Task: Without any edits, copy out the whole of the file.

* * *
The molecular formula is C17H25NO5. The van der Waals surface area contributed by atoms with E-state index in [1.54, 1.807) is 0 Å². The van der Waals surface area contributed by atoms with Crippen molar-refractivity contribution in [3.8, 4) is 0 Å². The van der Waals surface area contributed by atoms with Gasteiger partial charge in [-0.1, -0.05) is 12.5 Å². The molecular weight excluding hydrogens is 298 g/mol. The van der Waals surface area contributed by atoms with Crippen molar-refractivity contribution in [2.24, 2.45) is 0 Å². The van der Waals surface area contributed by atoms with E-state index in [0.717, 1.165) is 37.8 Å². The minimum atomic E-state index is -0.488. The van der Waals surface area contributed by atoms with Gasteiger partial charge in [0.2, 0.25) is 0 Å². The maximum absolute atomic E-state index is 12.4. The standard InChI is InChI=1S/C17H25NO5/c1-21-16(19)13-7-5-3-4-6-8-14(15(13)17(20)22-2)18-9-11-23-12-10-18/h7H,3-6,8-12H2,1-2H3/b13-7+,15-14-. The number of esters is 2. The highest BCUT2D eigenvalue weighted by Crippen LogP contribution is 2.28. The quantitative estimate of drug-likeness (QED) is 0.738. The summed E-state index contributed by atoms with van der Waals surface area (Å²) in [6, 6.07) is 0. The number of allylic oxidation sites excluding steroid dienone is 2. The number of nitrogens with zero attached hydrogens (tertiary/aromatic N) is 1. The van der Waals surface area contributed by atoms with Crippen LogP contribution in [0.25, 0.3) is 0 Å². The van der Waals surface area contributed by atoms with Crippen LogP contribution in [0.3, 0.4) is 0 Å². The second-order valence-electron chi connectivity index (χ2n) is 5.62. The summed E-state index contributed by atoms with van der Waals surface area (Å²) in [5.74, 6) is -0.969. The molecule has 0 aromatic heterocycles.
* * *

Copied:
The molecular formula is C17H25NO5. The van der Waals surface area contributed by atoms with E-state index in [1.54, 1.807) is 0 Å². The van der Waals surface area contributed by atoms with Crippen molar-refractivity contribution in [3.8, 4) is 0 Å². The van der Waals surface area contributed by atoms with Gasteiger partial charge in [-0.1, -0.05) is 12.5 Å². The molecular weight excluding hydrogens is 298 g/mol. The van der Waals surface area contributed by atoms with Crippen molar-refractivity contribution in [2.24, 2.45) is 0 Å². The van der Waals surface area contributed by atoms with E-state index in [0.717, 1.165) is 37.8 Å². The minimum atomic E-state index is -0.488. The van der Waals surface area contributed by atoms with Gasteiger partial charge in [0.2, 0.25) is 0 Å². The maximum absolute atomic E-state index is 12.4. The standard InChI is InChI=1S/C17H25NO5/c1-21-16(19)13-7-5-3-4-6-8-14(15(13)17(20)22-2)18-9-11-23-12-10-18/h7H,3-6,8-12H2,1-2H3/b13-7+,15-14-. The number of esters is 2. The highest BCUT2D eigenvalue weighted by Crippen LogP contribution is 2.28. The quantitative estimate of drug-likeness (QED) is 0.738. The summed E-state index contributed by atoms with van der Waals surface area (Å²) in [6, 6.07) is 0. The number of allylic oxidation sites excluding steroid dienone is 2. The number of nitrogens with zero attached hydrogens (tertiary/aromatic N) is 1. The van der Waals surface area contributed by atoms with Crippen LogP contribution in [0.25, 0.3) is 0 Å². The van der Waals surface area contributed by atoms with Crippen LogP contribution in [0.3, 0.4) is 0 Å². The second-order valence-electron chi connectivity index (χ2n) is 5.62. The summed E-state index contributed by atoms with van der Waals surface area (Å²) in [5.74, 6) is -0.969. The molecule has 0 aromatic heterocycles.